Earlier this year my cousin completed the London Marathon raising thousands of pounds for Crisis, a very worthwhile charity. This is a great achievement and I feel extremely privileged to know him. I am astounded and humbled by those ordinary people who achieve such extraordinary things every day. Not just the athletes, but people from all walks of life who do something so spectacular that it pushes them to their limits, takes every drop of emotional and physical reserve they might have and still they go that extra mile, generally in aid of someone else. They are the people that we as onlookers can only watch in awe and think, “Wow.” These are our everyday heroes.
I aspire to one day complete a marathon so that I can understand what it is like to achieve such a formidable feat so was asking our Grant all about the preparation, training and the day itself. The most interesting observation that Grant made about the whole process was that of his experience of hitting the wall; the point of exhaustion that athletes feel when their muscles run out of glycogen stores having catastrophic effects on their physical and mental well-being. I had always thought that it was like running with a stitch: that if you stick your hand into the affected area, wiggle it about a bit and keep running you’d be ok (thanks to my high school PE teacher for that nugget of wisdom). However, what my cousin described to me was something much more debilitating. After about 20 miles, he felt this invisible wall appear in front of him, he began to feel as though it was continually pushing him backwards and so he had to use all of his strength to keep moving forward. As if this wasn’t enough, the surface he was running on suddenly started to have the consistency of melted tar, his legs became extremely heavy and almost incapable of movement in any direction let alone that of moving him forward in the face of the foreboding obstacle that only he could see. He said that he looked around for help and there was no one there to notice as the runners around him were focussed on their own performance and problems. He felt increasingly alone, then the mental battle began… The thought of having to carry on for another six miles was almost too much to contemplate; the feeling that it was just him and everyone else around him was surviving happily evoked emotions of inadequacy and inability; the thoughts of the charity he was representing, the family who were supporting him and all of the other people he would disappoint if he didn’t finish were at the forefront of his mind. An overwhelming wave of failure coupled with sheer exhaustion and the urge to just give up continually washed over him for the next five and a bit miles, it wasn’t until the last few hundred yards that he made it through the wall and out of the tar, putting his demons to bed. In the last sprints towards the finish line he saw a number of fellow runners collapsing, unable to move because their “wall” had beaten them. It was then that he realised he wasn’t fighting the wall alone, it was a personal battle though because for everyone the wall is different, it appears at different times to a lesser or greater extent but can be isolating and debilitating non-the-less.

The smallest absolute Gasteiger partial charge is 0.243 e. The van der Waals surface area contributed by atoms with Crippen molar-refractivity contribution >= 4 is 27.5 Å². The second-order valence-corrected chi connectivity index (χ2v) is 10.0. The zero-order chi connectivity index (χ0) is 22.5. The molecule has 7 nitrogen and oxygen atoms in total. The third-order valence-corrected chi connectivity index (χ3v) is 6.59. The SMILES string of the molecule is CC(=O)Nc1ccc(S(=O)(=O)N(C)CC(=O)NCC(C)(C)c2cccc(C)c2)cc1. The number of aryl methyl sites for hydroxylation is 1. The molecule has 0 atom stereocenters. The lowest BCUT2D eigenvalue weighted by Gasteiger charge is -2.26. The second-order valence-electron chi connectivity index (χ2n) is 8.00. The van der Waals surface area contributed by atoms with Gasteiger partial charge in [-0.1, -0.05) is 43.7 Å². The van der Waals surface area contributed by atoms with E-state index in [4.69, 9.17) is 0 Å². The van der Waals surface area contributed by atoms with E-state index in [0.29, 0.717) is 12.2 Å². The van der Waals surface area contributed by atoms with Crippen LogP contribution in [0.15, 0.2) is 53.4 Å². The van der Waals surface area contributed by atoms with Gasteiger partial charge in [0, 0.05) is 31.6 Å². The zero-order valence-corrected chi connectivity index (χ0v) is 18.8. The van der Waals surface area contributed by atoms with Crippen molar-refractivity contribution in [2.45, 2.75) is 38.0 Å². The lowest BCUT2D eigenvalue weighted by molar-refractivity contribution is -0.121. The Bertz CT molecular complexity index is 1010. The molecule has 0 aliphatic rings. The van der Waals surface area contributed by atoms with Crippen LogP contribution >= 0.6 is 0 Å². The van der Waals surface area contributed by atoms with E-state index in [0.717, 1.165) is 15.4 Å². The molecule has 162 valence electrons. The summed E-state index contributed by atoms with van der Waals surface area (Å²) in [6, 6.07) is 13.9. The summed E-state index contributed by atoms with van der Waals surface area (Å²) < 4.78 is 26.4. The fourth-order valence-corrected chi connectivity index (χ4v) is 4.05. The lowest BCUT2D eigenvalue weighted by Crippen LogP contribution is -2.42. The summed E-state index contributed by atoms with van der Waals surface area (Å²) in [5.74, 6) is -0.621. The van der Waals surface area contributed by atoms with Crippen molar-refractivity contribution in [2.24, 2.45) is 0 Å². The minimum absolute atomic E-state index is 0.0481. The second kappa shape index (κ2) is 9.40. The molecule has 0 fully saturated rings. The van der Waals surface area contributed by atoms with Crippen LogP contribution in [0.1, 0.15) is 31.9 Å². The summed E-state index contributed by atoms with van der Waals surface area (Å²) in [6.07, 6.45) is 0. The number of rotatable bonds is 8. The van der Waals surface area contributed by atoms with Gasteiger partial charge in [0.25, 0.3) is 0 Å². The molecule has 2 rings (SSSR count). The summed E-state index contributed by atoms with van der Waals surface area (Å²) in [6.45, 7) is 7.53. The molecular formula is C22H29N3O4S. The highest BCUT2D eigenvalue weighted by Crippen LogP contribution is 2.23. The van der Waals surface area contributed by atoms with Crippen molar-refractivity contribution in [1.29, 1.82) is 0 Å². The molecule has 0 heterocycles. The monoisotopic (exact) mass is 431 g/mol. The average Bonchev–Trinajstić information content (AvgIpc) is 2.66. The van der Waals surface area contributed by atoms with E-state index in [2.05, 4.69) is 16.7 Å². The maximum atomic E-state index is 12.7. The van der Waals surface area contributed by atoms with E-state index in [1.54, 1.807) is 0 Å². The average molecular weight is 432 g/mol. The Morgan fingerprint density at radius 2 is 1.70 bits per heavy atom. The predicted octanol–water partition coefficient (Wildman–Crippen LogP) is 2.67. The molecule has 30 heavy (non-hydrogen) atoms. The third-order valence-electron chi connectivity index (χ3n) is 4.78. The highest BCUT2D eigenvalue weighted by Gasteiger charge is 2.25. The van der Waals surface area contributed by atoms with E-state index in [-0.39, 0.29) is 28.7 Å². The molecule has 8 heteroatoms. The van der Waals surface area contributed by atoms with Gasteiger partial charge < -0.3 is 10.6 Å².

My cousin triumphantly finished the race in 3 hours 49 minutes which is a formidable achievement for anyone, let alone an old timer like him! However, the conversation about the wall taught me more than his achievements over 26.2 miles. Grant’s description of his marathon experience is not a bad analogy of a teacher’s year or even career. Even though we have done our training, spent time preparing and have teams of supporters cheering us along, we are on our own. Even though there are thousands of people in exactly the same position as we are, the journey is a truly unique one. We can empathise with colleagues when they hit their wall but there is very little we can do to solve their problem. What we can do is look up and look around us. If it is apparent that a colleague feels as though they are running through tar at a point during the year just a kindly word or a friendly ear, a brew, a bar of chocolate and ten minutes of reassurance can help them to realise that they are not alone and not to give up. This is particularly important with teachers who are new to the profession or new to a school as they are completely out of their comfort zone.
I find the danger weeks for most teachers are during the autumn and early spring terms. The last couple of weeks in October, mid-November and late January/early February are the times when we need to be aware of our own emotional state as well as that of our colleagues. Last week, I sensed myself hitting the wall, nothing seemed to go right but thankfully I have an excellent support network both inside and outside of the school environment which meant that I am coming out the other side. I am also resilient and reflective so I can recognise my energy levels depleting and put strategies in place to address this. Generally, a few early nights, a couple of pyjama days and a long walk it the Lake District solves most of my issues. However, if it wasn’t for the kind words of colleagues and the care of others, my five miles of discomfort might have been a much more difficult and lonely experience. Next week, take a look up from your own marathon and observe the runners around you, particularly new or vulnerable staff (not just teachers), if you see that they are hitting their wall give them your time because you have no idea how much it helps them get through their personal battle. Teaching is a marathon, it is a long and arduous task with many peaks and troughs, cherish the peaks and look at the troughs with a fresh perspective. A view through different eyes can highlight that the endurance of such things makes us stronger in the end, but remember… we don’t have to do it alone.